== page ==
6. Edmund O'Brien--D.O.A. (1950)
Few things are more stress-inducing than knowing you have only hours to live. This is what ails accountant Frank Bigelow (Edmund O'Brien) after a weekend bender in San Francisco wakes him up with the worst kind of hangover: a dose of lethal poison. Frank must track down his killer as the clock inside him ticks down mercilessly.
7. Gene Hackman--The French Connection (1971)
Gene Hackman's Oscar-winning portrait of dogged cop Popeye Doyle, a virtual sociopath who is often more detestable than the criminals he's tracking and busting, is one of cinema's great angry men. When slippery French heroin kingpin Alain Charnier (Fernando Rey) gives Popeye the slip in the Big Apple, his boss takes him off the case after a botched stakeout. After a hitman (Marcel Bozzuffi) working for Charnier nearly ices Popeye with a sniper rifle, one of the greatest car chases in film history ensues. Popeye's angry snarl never ceases, to the film's final frames.
8. Gregory Peck--The Man in the Gray Flannel Suit (1956)
Gregory Peck's portrait of Tom Rath is the best portrait of American post-WW II life and identity of its time. Tom struggles financially to support his wife (Jennifer Jones) and children, in finding a new, higher paying job, and finds himself being shaken down by both his wealthy grandmother's former servant, as well as one of his former army comrades (Keenan Wynn) who knows a dark secret Tom keeps. A primary influence on Mad Men, with Tom Rath clearly an inspiration for Jon Hamm's Don Draper, The Man in the Gray Flannel Suit remains a touching portrait of a good man trying to hold it all together.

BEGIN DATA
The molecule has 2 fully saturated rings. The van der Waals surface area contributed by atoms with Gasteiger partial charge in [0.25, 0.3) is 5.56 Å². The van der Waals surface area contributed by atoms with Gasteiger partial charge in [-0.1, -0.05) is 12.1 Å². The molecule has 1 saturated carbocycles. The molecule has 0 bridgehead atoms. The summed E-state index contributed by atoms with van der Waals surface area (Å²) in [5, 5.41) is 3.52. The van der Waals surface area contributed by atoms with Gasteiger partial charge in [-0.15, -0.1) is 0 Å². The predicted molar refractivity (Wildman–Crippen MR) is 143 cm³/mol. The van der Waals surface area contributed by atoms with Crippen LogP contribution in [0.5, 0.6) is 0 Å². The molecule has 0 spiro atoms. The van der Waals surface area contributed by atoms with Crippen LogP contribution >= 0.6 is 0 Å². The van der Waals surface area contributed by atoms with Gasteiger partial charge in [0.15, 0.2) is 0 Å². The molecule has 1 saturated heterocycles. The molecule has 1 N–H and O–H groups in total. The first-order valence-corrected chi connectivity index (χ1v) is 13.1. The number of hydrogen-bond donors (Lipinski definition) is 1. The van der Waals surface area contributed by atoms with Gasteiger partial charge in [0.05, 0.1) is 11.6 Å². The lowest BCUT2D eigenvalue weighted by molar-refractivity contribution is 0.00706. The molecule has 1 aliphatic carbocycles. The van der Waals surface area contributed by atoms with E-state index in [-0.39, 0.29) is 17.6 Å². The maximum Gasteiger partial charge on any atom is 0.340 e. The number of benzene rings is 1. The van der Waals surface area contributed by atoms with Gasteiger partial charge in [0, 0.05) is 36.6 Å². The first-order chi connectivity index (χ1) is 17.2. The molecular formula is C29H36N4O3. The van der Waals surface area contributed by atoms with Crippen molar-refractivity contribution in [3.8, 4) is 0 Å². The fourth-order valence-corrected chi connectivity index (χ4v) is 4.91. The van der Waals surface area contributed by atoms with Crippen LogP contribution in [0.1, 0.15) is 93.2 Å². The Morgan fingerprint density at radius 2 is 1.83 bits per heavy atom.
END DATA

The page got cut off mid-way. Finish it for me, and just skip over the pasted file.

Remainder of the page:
9. Marlon Brando--Last Tango in Paris (1972)
Marlon Brando had a major comeback in 1972 after a long professional drought, landing leads in The Godfather and this controversial, X-rated classic. Brando's portrait of Paul, a recently-widowed American expat in Paris is like watching an open wound crawl his way through the vestiges of his life. When Paul encounters Jeanne (Maria Schneider) in a seedy Paris apartment building, the two engage in a torrid sexual affair based on total anonymity. Paul's sorrow never lessens as his anxiety increases, resulting in an escalating abusive relationship with the fragile Jeanne, and a devastating climax.
10. Quentin Tarantino--From Dusk Till Dawn (1996)
Tarantino wrote, as well as co-stars, in this wacky crime/horror hybrid directed by Robert Rodriguez. Q.T. and George Clooney are Richard and Seth Gecko, two career criminals. While Clooney's Seth is purely a thief, Quentin's Richard is a full-stop psycho, whose seemingly calm demeanor can suddenly explode into a homicidal rage that will turn any human in his path into a grease spot. Seth is in such a constant state of stress, in fact, that Richard must remind him to wear his mouth guard, as he suffers from persistent Bruxism.